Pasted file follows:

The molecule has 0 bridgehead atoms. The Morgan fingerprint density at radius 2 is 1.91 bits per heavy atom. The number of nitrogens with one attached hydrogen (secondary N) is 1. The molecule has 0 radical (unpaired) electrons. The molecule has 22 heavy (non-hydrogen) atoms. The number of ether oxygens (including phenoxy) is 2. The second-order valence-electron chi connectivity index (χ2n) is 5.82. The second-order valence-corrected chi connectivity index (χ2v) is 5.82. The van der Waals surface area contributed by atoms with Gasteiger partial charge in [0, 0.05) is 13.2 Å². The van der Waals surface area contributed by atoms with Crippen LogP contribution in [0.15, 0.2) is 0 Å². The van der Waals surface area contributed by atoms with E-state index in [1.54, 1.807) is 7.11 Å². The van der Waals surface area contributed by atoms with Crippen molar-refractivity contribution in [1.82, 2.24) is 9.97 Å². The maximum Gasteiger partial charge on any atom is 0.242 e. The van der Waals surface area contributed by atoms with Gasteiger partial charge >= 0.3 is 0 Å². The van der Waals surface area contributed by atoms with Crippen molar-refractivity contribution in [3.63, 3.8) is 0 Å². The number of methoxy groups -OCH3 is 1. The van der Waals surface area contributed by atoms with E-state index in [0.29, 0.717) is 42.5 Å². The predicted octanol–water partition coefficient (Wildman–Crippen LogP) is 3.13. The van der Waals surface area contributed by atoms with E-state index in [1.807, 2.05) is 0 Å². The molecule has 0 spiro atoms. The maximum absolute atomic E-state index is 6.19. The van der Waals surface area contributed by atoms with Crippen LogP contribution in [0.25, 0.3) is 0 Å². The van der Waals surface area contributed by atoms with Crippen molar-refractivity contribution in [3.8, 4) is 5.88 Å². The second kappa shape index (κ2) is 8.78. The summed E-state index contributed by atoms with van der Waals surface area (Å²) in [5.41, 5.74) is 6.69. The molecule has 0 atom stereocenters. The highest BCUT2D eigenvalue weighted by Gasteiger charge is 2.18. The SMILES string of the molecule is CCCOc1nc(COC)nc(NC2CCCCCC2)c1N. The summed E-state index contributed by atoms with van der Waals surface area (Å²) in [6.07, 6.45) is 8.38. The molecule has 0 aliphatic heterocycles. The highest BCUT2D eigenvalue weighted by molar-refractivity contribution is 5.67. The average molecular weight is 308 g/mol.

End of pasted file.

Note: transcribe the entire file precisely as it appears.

The molecule has 0 bridgehead atoms. The Morgan fingerprint density at radius 2 is 1.91 bits per heavy atom. The number of nitrogens with one attached hydrogen (secondary N) is 1. The molecule has 0 radical (unpaired) electrons. The molecule has 22 heavy (non-hydrogen) atoms. The number of ether oxygens (including phenoxy) is 2. The second-order valence-electron chi connectivity index (χ2n) is 5.82. The second-order valence-corrected chi connectivity index (χ2v) is 5.82. The van der Waals surface area contributed by atoms with Gasteiger partial charge in [0, 0.05) is 13.2 Å². The van der Waals surface area contributed by atoms with Crippen LogP contribution in [0.15, 0.2) is 0 Å². The van der Waals surface area contributed by atoms with E-state index in [1.54, 1.807) is 7.11 Å². The van der Waals surface area contributed by atoms with Crippen molar-refractivity contribution in [1.82, 2.24) is 9.97 Å². The maximum Gasteiger partial charge on any atom is 0.242 e. The van der Waals surface area contributed by atoms with Gasteiger partial charge >= 0.3 is 0 Å². The van der Waals surface area contributed by atoms with Crippen molar-refractivity contribution in [3.63, 3.8) is 0 Å². The number of methoxy groups -OCH3 is 1. The van der Waals surface area contributed by atoms with E-state index in [0.29, 0.717) is 42.5 Å². The predicted octanol–water partition coefficient (Wildman–Crippen LogP) is 3.13. The van der Waals surface area contributed by atoms with E-state index in [1.807, 2.05) is 0 Å². The molecule has 0 spiro atoms. The maximum absolute atomic E-state index is 6.19. The van der Waals surface area contributed by atoms with Crippen LogP contribution in [0.25, 0.3) is 0 Å². The van der Waals surface area contributed by atoms with Crippen molar-refractivity contribution in [3.8, 4) is 5.88 Å². The second kappa shape index (κ2) is 8.78. The summed E-state index contributed by atoms with van der Waals surface area (Å²) in [5.41, 5.74) is 6.69. The molecule has 0 atom stereocenters. The highest BCUT2D eigenvalue weighted by Gasteiger charge is 2.18. The SMILES string of the molecule is CCCOc1nc(COC)nc(NC2CCCCCC2)c1N. The summed E-state index contributed by atoms with van der Waals surface area (Å²) in [6.07, 6.45) is 8.38. The molecule has 0 aliphatic heterocycles. The highest BCUT2D eigenvalue weighted by molar-refractivity contribution is 5.67. The average molecular weight is 308 g/mol.